LITTLE ROCK — The Legislative Council on Friday endorsed accepting an $18.6 million grant to proceed with a federal health insurance exchange.
The panel approved the measure as part of a group of grants considered together, brushing aside calls that the health reform initiative be considered separately.
The grant had been endorsed by a subcommittee of Legislative Council last week and was referred to the full committee for approval. Rep. John Burris, R-Harrison, tried to get the grant separated from the other grants being considered, but the panel rejected his request in a 29-17 vote.
After the vote to deny his request, Burris expressed his disappointment.
“As a result of the previous motion failing, a lot of us now have no option … we have to vote against a variety of things in a large report simply because you would not extend a courtesy to pull out a controversial item and consider it separately,” Burris said. “I guess I would say one simple thing, and that is that in 30 days when the balance of this Legislature is not what it is today, and somebody else has a procedural motion, I don’t care what party you are, I will vote for the procedural motion because that is a courtesy in which we should all extend to each other.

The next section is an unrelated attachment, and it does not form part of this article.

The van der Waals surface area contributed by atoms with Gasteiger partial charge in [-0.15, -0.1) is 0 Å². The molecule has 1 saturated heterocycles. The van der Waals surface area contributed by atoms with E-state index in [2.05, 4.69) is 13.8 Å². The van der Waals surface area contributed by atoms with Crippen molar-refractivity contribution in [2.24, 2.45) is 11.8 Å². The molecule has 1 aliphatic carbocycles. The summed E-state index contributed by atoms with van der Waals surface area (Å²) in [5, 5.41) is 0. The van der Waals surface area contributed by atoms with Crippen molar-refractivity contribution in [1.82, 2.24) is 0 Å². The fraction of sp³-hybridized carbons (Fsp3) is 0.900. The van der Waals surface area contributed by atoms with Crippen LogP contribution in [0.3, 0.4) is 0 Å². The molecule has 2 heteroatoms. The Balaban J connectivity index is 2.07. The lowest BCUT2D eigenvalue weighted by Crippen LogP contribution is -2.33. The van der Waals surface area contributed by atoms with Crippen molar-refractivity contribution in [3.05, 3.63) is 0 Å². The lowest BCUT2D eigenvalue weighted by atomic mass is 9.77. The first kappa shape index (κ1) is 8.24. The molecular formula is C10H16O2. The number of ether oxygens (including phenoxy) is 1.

“I find that very, very discouraging because I thought we were better than that,” he said.
Under the federal Affordable Care Act, nearly everyone is required to have health insurance and every state is required to have a health insurance exchange where people can shop for insurance plans that suit their needs.
Republicans oppose the state’s receiving any federal grant money to begin implementation of the insurance exchange until the Legislature can consider the issue when it goes into session in January with a Republican majority.
Democrats are the majority on the council but Republicans will have the majority when the new General Assembly convenes in January.
On Friday, the Legislative Council endorsed receiving the $18.6 million federal grant to continue building an insurance exchange — a crucial part of the Affordable Care Act.
Earlier this month, Gov. Mike Beebe said he planned to pursue a partnership with the federal government to run the exchange. He said in November that he was taking another look at the possibility of a state-run system, but Republicans did not warm to the idea after the Obama administration extended the deadline for states to decide.